It’s common knowledge, especially following last week’s International Energy Agency report, that the world’s governments have failed keeping up with their own climate change promises.
That is why as the world prepares for the COP26 conference in Glasgow, Scotland, starting Oct. 31, analysts are watching whether the world’s largest emitter of greenhouse gases, China, is actually on track to meet its own climate objectives.
China has pledged to have carbon dioxide emissions peak “around 2030” if not earlier, en route to net-zero emissions by 2060.
It could certainly happen: a combination of central government authority and a national commitment to technological change mean the country could actually succeed.
But it’s far from certain.
As the assembly line for the world, China cranks out 28 percent of global greenhouse gases, although it is worth mentioning that carbon output per person is lower than many other countries, including some developed ones, like Canada.
“Amid the growing wave of governments around the world setting targets for reaching net zero emissions, no pledge is as significant as China’s,” declare the authors of the IEA’s roadmap to carbon neutrality in China.
Yet potential obstacles could include a property crash, a domestic economic downturn and an insatiable demand for energy that can only be met by fossil fuels. An outbreak of hostilities over Taiwan likely wouldn’t help.
Others question whether Xi, who said last week he won’t be attending the Glasgow summit, can simultaneously navigate a recently articulated fight against inequality—his “common prosperity” agenda—at the same time as meeting the much-touted climate goals.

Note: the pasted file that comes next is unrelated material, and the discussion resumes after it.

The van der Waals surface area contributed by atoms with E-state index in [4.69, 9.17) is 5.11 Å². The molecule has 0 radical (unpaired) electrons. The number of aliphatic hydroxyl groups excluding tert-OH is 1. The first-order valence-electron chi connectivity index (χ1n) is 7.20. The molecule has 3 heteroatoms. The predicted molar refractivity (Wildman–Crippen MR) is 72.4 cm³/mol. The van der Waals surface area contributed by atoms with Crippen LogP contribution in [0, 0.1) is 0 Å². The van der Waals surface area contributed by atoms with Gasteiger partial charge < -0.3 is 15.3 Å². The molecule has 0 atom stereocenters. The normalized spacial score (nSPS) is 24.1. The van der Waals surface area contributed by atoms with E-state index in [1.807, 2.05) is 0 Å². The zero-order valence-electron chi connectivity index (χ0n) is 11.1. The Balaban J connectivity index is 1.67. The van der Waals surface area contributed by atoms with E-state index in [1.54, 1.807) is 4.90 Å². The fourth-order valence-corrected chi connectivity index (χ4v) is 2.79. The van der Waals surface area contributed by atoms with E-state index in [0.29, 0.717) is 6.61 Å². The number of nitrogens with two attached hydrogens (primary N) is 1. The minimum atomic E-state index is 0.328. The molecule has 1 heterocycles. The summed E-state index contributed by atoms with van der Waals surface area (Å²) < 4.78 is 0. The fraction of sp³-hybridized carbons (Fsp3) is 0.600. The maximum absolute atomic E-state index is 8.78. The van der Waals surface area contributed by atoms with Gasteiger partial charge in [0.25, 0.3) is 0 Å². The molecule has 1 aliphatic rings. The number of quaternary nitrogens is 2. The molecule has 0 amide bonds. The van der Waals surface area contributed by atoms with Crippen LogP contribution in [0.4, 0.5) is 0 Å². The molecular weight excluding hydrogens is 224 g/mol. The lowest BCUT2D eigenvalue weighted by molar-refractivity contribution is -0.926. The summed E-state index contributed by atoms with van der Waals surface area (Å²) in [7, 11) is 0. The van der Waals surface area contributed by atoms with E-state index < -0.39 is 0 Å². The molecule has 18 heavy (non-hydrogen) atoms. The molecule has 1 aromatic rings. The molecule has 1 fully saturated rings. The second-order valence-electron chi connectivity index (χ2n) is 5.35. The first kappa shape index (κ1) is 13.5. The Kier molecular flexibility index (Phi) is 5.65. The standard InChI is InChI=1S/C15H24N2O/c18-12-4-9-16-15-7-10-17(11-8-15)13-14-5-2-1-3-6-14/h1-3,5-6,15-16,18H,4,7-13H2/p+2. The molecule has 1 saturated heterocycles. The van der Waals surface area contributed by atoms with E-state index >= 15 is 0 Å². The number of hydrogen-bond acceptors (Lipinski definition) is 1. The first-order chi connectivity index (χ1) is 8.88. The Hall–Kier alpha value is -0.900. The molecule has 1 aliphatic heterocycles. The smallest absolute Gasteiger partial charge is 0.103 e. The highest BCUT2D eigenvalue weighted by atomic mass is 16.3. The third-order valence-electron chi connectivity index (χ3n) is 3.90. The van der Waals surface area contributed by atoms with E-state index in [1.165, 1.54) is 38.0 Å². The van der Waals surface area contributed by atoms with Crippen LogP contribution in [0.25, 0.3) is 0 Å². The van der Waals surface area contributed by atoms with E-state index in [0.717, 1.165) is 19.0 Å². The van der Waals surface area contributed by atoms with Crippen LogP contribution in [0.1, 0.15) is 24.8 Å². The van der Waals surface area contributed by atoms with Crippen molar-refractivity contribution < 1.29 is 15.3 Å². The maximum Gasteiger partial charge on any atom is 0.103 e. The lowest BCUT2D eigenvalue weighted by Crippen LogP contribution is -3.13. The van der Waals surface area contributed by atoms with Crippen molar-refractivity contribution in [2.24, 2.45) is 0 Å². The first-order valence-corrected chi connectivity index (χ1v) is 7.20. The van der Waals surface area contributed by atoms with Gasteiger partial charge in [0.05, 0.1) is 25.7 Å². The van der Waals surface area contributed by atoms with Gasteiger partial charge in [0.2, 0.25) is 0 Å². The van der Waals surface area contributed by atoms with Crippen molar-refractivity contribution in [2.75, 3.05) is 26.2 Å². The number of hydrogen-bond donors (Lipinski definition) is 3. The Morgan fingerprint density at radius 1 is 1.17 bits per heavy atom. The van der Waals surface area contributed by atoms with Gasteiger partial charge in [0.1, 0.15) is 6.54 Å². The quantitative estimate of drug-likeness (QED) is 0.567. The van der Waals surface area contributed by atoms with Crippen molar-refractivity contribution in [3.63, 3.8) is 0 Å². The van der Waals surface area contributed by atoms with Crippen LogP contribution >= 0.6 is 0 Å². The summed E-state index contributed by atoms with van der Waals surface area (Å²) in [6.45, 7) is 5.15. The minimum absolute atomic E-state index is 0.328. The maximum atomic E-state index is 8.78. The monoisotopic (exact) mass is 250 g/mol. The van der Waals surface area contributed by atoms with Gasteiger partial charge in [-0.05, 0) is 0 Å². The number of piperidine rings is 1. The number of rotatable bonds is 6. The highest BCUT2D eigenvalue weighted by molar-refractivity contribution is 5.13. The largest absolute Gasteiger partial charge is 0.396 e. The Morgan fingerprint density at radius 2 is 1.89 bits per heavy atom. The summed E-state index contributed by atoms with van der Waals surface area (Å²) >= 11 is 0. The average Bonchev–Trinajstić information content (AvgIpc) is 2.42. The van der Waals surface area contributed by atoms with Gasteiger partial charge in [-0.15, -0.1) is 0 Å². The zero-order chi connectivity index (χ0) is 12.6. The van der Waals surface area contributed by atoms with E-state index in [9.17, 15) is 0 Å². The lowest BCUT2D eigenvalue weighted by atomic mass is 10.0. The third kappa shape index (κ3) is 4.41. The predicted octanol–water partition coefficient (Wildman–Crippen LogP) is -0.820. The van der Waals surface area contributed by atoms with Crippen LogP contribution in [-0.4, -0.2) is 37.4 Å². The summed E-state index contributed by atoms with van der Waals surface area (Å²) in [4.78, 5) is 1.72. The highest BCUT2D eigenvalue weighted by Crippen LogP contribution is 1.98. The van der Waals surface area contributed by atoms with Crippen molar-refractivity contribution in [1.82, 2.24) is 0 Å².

Even as Beijing instructed its banks to stop lending for the construction of international coal powered plants, the country has just announced it is responding to a domestic electricity shortage by upping fossil fuel generating capacity at home.
The 2030 target for peak carbon output should be relatively attainable, however, because planners had set the goal in a way that would make it certain not to miss, and that Beijing might use the COP26 conference to announce it would reach that objective even sooner.
“The challenge is tremendous,” said political economist Wei Shen, a British scholar, who along with Canada’s Mark Jaccard and many others is already working on next year’s Intergovernmental Panel on Climate Change (IPCC) report. “It is one of the most inefficient economies in the world in terms of carbon intensity.”
On the positive side, Shen said, China’s top-down system of government has guided dramatic environmental successes in the recent past. He cites the central government’s moves to reduce urban air pollution following a red alert and public outcry in 2015, taking it from from horrible to merely bad.
But he said an authoritarian system of government can be a double-edged sword. Beijing’s pressure on regional governments to raise GDP at all costs has been blamed for creating overbuilding in the property sector. Pressure on local authorities to reach climate targets may have contributed to recent electricity shortages.
For an industrial giant of 1.4 billion people with a GDP per person similar to that of Mexico, the most important thing for the world is that Beijing can actually meet the climate change targets it has already set, but that is easier said than done.